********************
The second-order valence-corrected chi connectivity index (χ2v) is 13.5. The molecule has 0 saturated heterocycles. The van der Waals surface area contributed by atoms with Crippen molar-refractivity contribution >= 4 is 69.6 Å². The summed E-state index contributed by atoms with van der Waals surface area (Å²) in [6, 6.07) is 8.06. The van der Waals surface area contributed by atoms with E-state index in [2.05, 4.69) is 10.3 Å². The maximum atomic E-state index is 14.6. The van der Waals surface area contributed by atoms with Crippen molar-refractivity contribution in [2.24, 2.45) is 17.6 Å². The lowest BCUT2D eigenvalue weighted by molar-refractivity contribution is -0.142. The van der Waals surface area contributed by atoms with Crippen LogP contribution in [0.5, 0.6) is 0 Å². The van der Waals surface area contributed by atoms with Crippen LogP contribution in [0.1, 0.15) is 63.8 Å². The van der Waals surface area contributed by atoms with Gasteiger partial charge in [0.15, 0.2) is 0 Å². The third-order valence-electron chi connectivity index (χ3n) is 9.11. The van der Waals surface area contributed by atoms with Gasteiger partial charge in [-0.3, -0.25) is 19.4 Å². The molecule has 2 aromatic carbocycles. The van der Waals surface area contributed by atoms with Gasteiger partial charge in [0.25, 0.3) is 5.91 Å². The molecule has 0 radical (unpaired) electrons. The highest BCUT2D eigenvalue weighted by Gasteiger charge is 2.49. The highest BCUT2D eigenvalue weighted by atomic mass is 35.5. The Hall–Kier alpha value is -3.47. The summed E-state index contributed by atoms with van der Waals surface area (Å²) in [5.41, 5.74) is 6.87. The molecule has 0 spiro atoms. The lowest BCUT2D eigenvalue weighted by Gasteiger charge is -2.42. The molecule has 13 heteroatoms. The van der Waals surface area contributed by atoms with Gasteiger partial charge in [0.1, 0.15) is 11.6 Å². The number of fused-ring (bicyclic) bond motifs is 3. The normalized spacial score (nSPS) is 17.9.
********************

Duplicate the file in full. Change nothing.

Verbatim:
The second-order valence-corrected chi connectivity index (χ2v) is 13.5. The molecule has 0 saturated heterocycles. The van der Waals surface area contributed by atoms with Crippen molar-refractivity contribution >= 4 is 69.6 Å². The summed E-state index contributed by atoms with van der Waals surface area (Å²) in [6, 6.07) is 8.06. The van der Waals surface area contributed by atoms with E-state index in [2.05, 4.69) is 10.3 Å². The maximum atomic E-state index is 14.6. The van der Waals surface area contributed by atoms with Crippen molar-refractivity contribution in [2.24, 2.45) is 17.6 Å². The lowest BCUT2D eigenvalue weighted by molar-refractivity contribution is -0.142. The van der Waals surface area contributed by atoms with Crippen LogP contribution in [0.5, 0.6) is 0 Å². The van der Waals surface area contributed by atoms with Crippen LogP contribution in [0.1, 0.15) is 63.8 Å². The van der Waals surface area contributed by atoms with Gasteiger partial charge in [0.15, 0.2) is 0 Å². The third-order valence-electron chi connectivity index (χ3n) is 9.11. The van der Waals surface area contributed by atoms with Gasteiger partial charge in [-0.3, -0.25) is 19.4 Å². The molecule has 2 aromatic carbocycles. The van der Waals surface area contributed by atoms with Gasteiger partial charge in [0.25, 0.3) is 5.91 Å². The molecule has 0 radical (unpaired) electrons. The highest BCUT2D eigenvalue weighted by Gasteiger charge is 2.49. The highest BCUT2D eigenvalue weighted by atomic mass is 35.5. The Hall–Kier alpha value is -3.47. The summed E-state index contributed by atoms with van der Waals surface area (Å²) in [5.41, 5.74) is 6.87. The molecule has 0 spiro atoms. The lowest BCUT2D eigenvalue weighted by Gasteiger charge is -2.42. The molecule has 13 heteroatoms. The van der Waals surface area contributed by atoms with Gasteiger partial charge in [0.1, 0.15) is 11.6 Å². The number of fused-ring (bicyclic) bond motifs is 3. The normalized spacial score (nSPS) is 17.9.